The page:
On corrections, when the right hon. Lady asked me for a correction, I indicated that that would be done in the usual way. She accurately described the usual process of correction, whereby a departmental Minister taking responsibility sets out the details in a letter, which is then placed in the Library. I commend her for the accuracy of her description, but I do not see how that amounts to some failure of responsibility. I may have missed the subtlety of her point.

As far as my right hon. Friend the Home Secretary is concerned, he has stood before the House on a number of occasions, including yesterday, and set out in considerable detail the efforts being made to correct what he has described as an unedifying situation. It is right for him to continue to do so. Despite the protestations from Opposition Members, I have seen no substantive criticism of what he has been doing to remedy the particular problem. As I made clear to the House last week, it was only as a result of impressive improvements in the working of the Home Office in this area of policy that the particular problem came to light. Before 1999, Governments were not in a position to know whether the problem existed, because no previous Government kept records. It is important for the Opposition to think about those facts before making the sort of blustering comments that we heard a few moments ago from the right hon. Lady, if she will forgive me for saying so.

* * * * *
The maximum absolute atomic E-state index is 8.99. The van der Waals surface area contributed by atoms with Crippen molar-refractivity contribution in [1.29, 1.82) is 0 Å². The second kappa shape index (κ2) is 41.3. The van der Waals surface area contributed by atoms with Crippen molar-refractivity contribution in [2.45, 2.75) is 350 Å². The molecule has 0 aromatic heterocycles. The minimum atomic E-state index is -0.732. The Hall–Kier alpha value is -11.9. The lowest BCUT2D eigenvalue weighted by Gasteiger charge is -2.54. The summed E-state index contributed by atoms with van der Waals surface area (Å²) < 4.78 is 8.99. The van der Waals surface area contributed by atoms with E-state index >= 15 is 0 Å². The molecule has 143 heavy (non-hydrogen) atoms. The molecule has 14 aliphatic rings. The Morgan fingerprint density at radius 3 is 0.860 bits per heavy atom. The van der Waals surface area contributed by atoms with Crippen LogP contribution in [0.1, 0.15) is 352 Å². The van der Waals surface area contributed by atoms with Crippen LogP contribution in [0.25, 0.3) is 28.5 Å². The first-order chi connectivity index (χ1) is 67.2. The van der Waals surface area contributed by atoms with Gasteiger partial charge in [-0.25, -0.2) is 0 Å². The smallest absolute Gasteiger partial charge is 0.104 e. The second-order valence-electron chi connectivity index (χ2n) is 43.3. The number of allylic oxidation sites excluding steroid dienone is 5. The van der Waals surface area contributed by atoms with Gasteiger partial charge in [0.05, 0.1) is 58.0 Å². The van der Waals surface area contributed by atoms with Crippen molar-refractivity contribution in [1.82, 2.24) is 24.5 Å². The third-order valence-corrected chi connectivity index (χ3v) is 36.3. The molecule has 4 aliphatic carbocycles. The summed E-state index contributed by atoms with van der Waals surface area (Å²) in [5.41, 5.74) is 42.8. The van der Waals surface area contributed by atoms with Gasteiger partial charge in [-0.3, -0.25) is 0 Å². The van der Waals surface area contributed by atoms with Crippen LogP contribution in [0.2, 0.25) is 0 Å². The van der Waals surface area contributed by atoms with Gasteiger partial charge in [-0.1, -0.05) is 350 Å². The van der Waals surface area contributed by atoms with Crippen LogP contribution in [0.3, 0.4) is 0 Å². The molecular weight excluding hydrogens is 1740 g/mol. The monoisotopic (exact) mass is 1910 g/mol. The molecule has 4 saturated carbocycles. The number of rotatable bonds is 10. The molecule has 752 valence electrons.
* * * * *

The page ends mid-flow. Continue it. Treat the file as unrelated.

The Government have already held a series of debates on the subjects of public safety and public security, but I regret to say that, from time to time, we have not received the full support of the Opposition in our efforts to promote them. With further regard to my right hon. Friend the Home Secretary and the proposals that he set out yesterday, we look forward to finding out exactly what the Opposition's position is. They are certainly willing to criticise the Government, but when we make proposals to solve the problems, sadly, they do not always give us the support that we would expect.